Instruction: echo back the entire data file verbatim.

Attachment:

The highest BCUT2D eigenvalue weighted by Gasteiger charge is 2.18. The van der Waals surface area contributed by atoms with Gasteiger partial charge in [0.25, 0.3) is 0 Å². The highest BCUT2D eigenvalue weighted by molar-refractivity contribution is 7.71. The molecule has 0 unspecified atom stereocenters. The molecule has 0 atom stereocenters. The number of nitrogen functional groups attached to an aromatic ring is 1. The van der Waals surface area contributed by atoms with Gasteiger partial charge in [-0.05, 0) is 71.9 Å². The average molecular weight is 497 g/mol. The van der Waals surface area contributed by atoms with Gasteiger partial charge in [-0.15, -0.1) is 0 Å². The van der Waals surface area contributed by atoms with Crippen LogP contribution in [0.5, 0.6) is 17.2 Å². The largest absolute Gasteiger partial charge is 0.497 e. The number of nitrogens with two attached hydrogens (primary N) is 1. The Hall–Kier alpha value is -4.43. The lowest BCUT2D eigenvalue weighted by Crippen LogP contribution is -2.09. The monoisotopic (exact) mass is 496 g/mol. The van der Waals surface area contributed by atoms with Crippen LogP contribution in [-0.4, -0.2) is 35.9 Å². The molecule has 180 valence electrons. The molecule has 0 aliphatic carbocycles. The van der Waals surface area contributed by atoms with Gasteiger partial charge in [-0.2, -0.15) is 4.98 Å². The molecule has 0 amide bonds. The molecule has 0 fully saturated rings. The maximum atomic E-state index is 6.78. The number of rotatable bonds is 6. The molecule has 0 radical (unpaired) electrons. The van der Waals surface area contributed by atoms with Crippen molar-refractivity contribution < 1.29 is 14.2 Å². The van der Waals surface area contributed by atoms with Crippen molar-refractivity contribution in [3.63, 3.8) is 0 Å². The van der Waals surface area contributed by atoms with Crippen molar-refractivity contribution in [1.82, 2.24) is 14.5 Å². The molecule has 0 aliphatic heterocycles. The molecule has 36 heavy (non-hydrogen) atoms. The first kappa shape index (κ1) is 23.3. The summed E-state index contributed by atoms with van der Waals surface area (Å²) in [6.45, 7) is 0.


The highest BCUT2D eigenvalue weighted by Gasteiger charge is 2.18. The van der Waals surface area contributed by atoms with Gasteiger partial charge in [0.25, 0.3) is 0 Å². The highest BCUT2D eigenvalue weighted by molar-refractivity contribution is 7.71. The molecule has 0 unspecified atom stereocenters. The molecule has 0 atom stereocenters. The number of nitrogen functional groups attached to an aromatic ring is 1. The van der Waals surface area contributed by atoms with Gasteiger partial charge in [-0.05, 0) is 71.9 Å². The average molecular weight is 497 g/mol. The van der Waals surface area contributed by atoms with Gasteiger partial charge in [-0.15, -0.1) is 0 Å². The van der Waals surface area contributed by atoms with Crippen LogP contribution in [0.5, 0.6) is 17.2 Å². The largest absolute Gasteiger partial charge is 0.497 e. The number of nitrogens with two attached hydrogens (primary N) is 1. The Hall–Kier alpha value is -4.43. The lowest BCUT2D eigenvalue weighted by Crippen LogP contribution is -2.09. The monoisotopic (exact) mass is 496 g/mol. The van der Waals surface area contributed by atoms with Crippen LogP contribution in [-0.4, -0.2) is 35.9 Å². The molecule has 180 valence electrons. The molecule has 0 aliphatic carbocycles. The van der Waals surface area contributed by atoms with Gasteiger partial charge in [-0.2, -0.15) is 4.98 Å². The molecule has 0 amide bonds. The molecule has 0 fully saturated rings. The maximum atomic E-state index is 6.78. The number of rotatable bonds is 6. The molecule has 0 radical (unpaired) electrons. The van der Waals surface area contributed by atoms with Crippen molar-refractivity contribution < 1.29 is 14.2 Å². The van der Waals surface area contributed by atoms with Crippen molar-refractivity contribution in [3.63, 3.8) is 0 Å². The van der Waals surface area contributed by atoms with Crippen molar-refractivity contribution in [1.82, 2.24) is 14.5 Å². The molecule has 0 aliphatic heterocycles. The molecule has 36 heavy (non-hydrogen) atoms. The first kappa shape index (κ1) is 23.3. The summed E-state index contributed by atoms with van der Waals surface area (Å²) in [6.45, 7) is 0.